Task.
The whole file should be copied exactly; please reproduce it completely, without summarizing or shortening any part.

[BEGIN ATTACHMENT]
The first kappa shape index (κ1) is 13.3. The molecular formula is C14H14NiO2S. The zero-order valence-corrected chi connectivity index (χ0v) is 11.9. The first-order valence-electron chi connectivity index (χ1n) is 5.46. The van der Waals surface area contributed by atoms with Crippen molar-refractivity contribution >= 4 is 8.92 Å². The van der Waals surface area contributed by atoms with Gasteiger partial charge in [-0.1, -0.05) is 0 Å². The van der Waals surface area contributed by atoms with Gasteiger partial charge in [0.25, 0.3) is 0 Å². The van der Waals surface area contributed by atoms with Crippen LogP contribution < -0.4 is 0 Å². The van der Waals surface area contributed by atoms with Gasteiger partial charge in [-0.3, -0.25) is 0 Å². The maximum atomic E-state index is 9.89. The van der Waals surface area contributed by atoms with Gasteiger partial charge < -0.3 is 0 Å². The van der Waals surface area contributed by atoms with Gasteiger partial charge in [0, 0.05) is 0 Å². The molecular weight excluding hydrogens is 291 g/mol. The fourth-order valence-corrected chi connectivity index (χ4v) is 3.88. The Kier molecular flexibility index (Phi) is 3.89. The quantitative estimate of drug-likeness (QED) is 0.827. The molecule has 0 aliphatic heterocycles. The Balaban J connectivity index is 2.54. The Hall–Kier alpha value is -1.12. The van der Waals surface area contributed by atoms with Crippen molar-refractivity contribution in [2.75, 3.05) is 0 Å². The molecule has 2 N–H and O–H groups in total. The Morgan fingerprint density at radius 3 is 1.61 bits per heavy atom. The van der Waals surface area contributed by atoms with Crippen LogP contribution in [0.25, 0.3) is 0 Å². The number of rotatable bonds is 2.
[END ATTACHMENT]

The first kappa shape index (κ1) is 13.3. The molecular formula is C14H14NiO2S. The zero-order valence-corrected chi connectivity index (χ0v) is 11.9. The first-order valence-electron chi connectivity index (χ1n) is 5.46. The van der Waals surface area contributed by atoms with Crippen molar-refractivity contribution >= 4 is 8.92 Å². The van der Waals surface area contributed by atoms with Gasteiger partial charge in [-0.1, -0.05) is 0 Å². The van der Waals surface area contributed by atoms with Gasteiger partial charge in [0.25, 0.3) is 0 Å². The van der Waals surface area contributed by atoms with Crippen LogP contribution < -0.4 is 0 Å². The van der Waals surface area contributed by atoms with Gasteiger partial charge in [-0.3, -0.25) is 0 Å². The maximum atomic E-state index is 9.89. The van der Waals surface area contributed by atoms with Gasteiger partial charge < -0.3 is 0 Å². The van der Waals surface area contributed by atoms with Gasteiger partial charge in [0, 0.05) is 0 Å². The molecular weight excluding hydrogens is 291 g/mol. The fourth-order valence-corrected chi connectivity index (χ4v) is 3.88. The Kier molecular flexibility index (Phi) is 3.89. The quantitative estimate of drug-likeness (QED) is 0.827. The molecule has 0 aliphatic heterocycles. The Balaban J connectivity index is 2.54. The Hall–Kier alpha value is -1.12. The van der Waals surface area contributed by atoms with Crippen molar-refractivity contribution in [2.75, 3.05) is 0 Å². The molecule has 2 N–H and O–H groups in total. The Morgan fingerprint density at radius 3 is 1.61 bits per heavy atom. The van der Waals surface area contributed by atoms with Crippen LogP contribution in [0.25, 0.3) is 0 Å². The number of rotatable bonds is 2.